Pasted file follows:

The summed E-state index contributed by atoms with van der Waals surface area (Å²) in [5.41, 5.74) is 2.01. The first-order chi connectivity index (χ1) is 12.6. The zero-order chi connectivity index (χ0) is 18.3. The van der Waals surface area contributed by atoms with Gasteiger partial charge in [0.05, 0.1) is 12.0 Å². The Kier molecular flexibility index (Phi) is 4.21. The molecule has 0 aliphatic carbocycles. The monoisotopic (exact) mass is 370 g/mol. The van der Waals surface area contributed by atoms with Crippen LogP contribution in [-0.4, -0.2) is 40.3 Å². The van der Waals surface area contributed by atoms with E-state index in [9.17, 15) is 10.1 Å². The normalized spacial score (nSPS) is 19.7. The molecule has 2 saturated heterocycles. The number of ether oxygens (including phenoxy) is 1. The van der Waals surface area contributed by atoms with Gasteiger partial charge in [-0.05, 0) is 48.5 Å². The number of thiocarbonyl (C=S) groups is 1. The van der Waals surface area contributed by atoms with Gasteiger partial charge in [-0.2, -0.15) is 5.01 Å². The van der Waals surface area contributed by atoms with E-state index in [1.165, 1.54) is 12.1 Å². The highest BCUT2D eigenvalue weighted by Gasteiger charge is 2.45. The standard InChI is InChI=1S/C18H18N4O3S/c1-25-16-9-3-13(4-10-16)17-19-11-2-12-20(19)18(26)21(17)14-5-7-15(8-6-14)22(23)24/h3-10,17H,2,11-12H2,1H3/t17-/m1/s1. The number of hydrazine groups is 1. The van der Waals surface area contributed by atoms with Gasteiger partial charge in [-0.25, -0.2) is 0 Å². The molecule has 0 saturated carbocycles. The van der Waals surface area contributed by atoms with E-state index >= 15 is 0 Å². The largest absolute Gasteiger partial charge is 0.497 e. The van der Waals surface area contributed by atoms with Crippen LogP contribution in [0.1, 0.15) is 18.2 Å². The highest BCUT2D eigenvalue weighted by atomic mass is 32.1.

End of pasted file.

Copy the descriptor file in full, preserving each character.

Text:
The summed E-state index contributed by atoms with van der Waals surface area (Å²) in [5.41, 5.74) is 2.01. The first-order chi connectivity index (χ1) is 12.6. The zero-order chi connectivity index (χ0) is 18.3. The van der Waals surface area contributed by atoms with Gasteiger partial charge in [0.05, 0.1) is 12.0 Å². The Kier molecular flexibility index (Phi) is 4.21. The molecule has 0 aliphatic carbocycles. The monoisotopic (exact) mass is 370 g/mol. The van der Waals surface area contributed by atoms with Crippen LogP contribution in [-0.4, -0.2) is 40.3 Å². The van der Waals surface area contributed by atoms with E-state index in [9.17, 15) is 10.1 Å². The normalized spacial score (nSPS) is 19.7. The molecule has 2 saturated heterocycles. The number of ether oxygens (including phenoxy) is 1. The van der Waals surface area contributed by atoms with Gasteiger partial charge in [-0.05, 0) is 48.5 Å². The number of thiocarbonyl (C=S) groups is 1. The van der Waals surface area contributed by atoms with Gasteiger partial charge in [-0.2, -0.15) is 5.01 Å². The van der Waals surface area contributed by atoms with E-state index in [1.165, 1.54) is 12.1 Å². The highest BCUT2D eigenvalue weighted by Gasteiger charge is 2.45. The standard InChI is InChI=1S/C18H18N4O3S/c1-25-16-9-3-13(4-10-16)17-19-11-2-12-20(19)18(26)21(17)14-5-7-15(8-6-14)22(23)24/h3-10,17H,2,11-12H2,1H3/t17-/m1/s1. The number of hydrazine groups is 1. The van der Waals surface area contributed by atoms with Gasteiger partial charge in [-0.25, -0.2) is 0 Å². The molecule has 0 saturated carbocycles. The van der Waals surface area contributed by atoms with E-state index >= 15 is 0 Å². The largest absolute Gasteiger partial charge is 0.497 e. The van der Waals surface area contributed by atoms with Crippen LogP contribution in [0.1, 0.15) is 18.2 Å². The highest BCUT2D eigenvalue weighted by atomic mass is 32.1.